Top sea-rowers competed in successful race this weekend
Another successful edition of the Challenge Prince Albert II, perfectly organized by the Société Nautique de Monaco (SNM) culminated this past Sunday, with 300 participants, with top sea-rowers among them, representing forty clubs from nine countries, descended in the Principality. (Photo insert: The competitors outside the Yacht Club of Monaco, site of the Societe Nautique de Monaco @Olivier-Vincent Marechal)
The brave competitors faced a gray sky, rain and cold on Saturday, but luckily the sun returned in force on Sunday offering Spring-like conditions. At the departure of the competition the Mediterranean waters were calm, but that was not the case on the 3,000-distance with waves, and the boats being rocked by the swell, in summary all the ingredients for a successful course and a true sea-rowing show! The Monegasque rowers won four Gold, one Silver and two Bronze medals, plus a Special Mention for the Elite seniors. All the results for both Saturday and Sunday can be found by visiting the site: http://www.avironmonaco.com
(In the Podium photo: Henri Doria (President of Monaco Rowing Federation), Gilbert Vivaldi (President of Challenge Prince Albert II), Eduardo Lanteri / Renato Alberti (San Remo ASD) S.E. Jacques Boisson and Jean-Marc Giraldi (President SNM) @Olivier-Vincent Marechal)
The course was laid at the foot of the Rock down below the imposing Oceanographic Museum, over two days of competition and two formats: the 6,000m race on Saturday and the 3,000m one on Sunday; with very different techniques and tactics and efforts to be made to pass the arriving line first.
Celebrated home victories in the Men’s section
In the masters’ category (CM2X S), the Elite seniors, the SNM got by relatively unscathed in the men’s section. Consequently, in the double, Quentin Antognelli and Mathieu Monfort retained their supremacy in that category, both on Saturday and Sunday.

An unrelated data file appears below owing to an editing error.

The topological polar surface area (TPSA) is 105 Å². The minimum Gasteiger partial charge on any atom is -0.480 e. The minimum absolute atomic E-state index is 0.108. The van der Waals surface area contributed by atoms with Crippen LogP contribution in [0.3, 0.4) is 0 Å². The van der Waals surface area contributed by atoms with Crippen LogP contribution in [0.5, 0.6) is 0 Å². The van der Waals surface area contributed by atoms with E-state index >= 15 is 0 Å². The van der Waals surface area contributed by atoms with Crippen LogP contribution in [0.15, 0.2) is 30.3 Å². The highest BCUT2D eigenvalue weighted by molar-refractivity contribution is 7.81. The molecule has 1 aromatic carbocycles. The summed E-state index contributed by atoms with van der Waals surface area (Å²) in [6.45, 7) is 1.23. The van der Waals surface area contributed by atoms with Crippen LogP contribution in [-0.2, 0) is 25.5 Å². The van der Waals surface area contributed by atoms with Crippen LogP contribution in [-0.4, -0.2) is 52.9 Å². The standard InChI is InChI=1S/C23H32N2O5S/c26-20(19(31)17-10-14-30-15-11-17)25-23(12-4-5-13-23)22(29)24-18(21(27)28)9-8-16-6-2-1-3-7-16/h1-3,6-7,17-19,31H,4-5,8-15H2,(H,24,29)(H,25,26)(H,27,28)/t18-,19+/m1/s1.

In the Men’s Coxed Quadruple Sculls (CM4X), the SNM with William Ader, Gaetan Delhon, Maxime Maillet, Giuseppe Alberti and their coxswain Clara Stefanelli took their revenge over the Italian 2017 world champions of CC Saturnia on Saturday, but the winners of Thonon last year returned to the top of the line Sunday morning on the 3,000m, with the Monegasques finishing however second far ahead of the Italians from Amalfi. At home victories that provide reassurance and are a good omen for the season that has been just inaugurated.
In the Male’s Solo (CM1X), Pierrick Ledard claimed victory on Saturday, followed by a rookie of the sea but a seasoned river competitor, Mathieu Moinaux from Verdun. The two French rowers were ahead of the 2017 Italian World Champion Simone Martini. But on Sunday Martini reversed the trend, recovering the leadership place.
The ladies put a good show on the sea
In the Women’s Solo (CW1X), the 2017 World Champion Diana Dymchenko flew over the course on Saturday, but it was the Monegasque Magali Albin who, thanks to a penalty suffered by her competitors Sunday morning, finally won the course.
We counted same trio at the top between Saturday and Sunday, but in different order, for the Women’s Double (CW2X), If Saturday the CC Saturnia came in front of the Hungarian of the Danubius NHE, the situation was inverted on Sunday morning, the SNM came third on both days.
In the Women’s Quadruple (CW4X), the Monegasques finished second in the 6,000m behind the Italians of San Remo, and the same scenario for the Doubles, as they got the first place on Sunday over the 3,000m, in front of the Italian adversaries victorious the day before.
The Juniors assure the relay!
In the Juniors’ section, the work of the SNM and its trainer Daniel Fauché was evident with well deserved victories registered both on Saturday and Sunday.
The SNM is proud to have welcomed once again crews from prestigious schools such as the Polytechnique, HEC, ESC Paris or even the school of Sciences Politiques of Menton. It proves that rowing, and particularly sea-rowing, attracts more students year after year, uniting them among this sport common values.
“A boat doesn’t go forward if each one is rowing their own way.” Swahili Proverb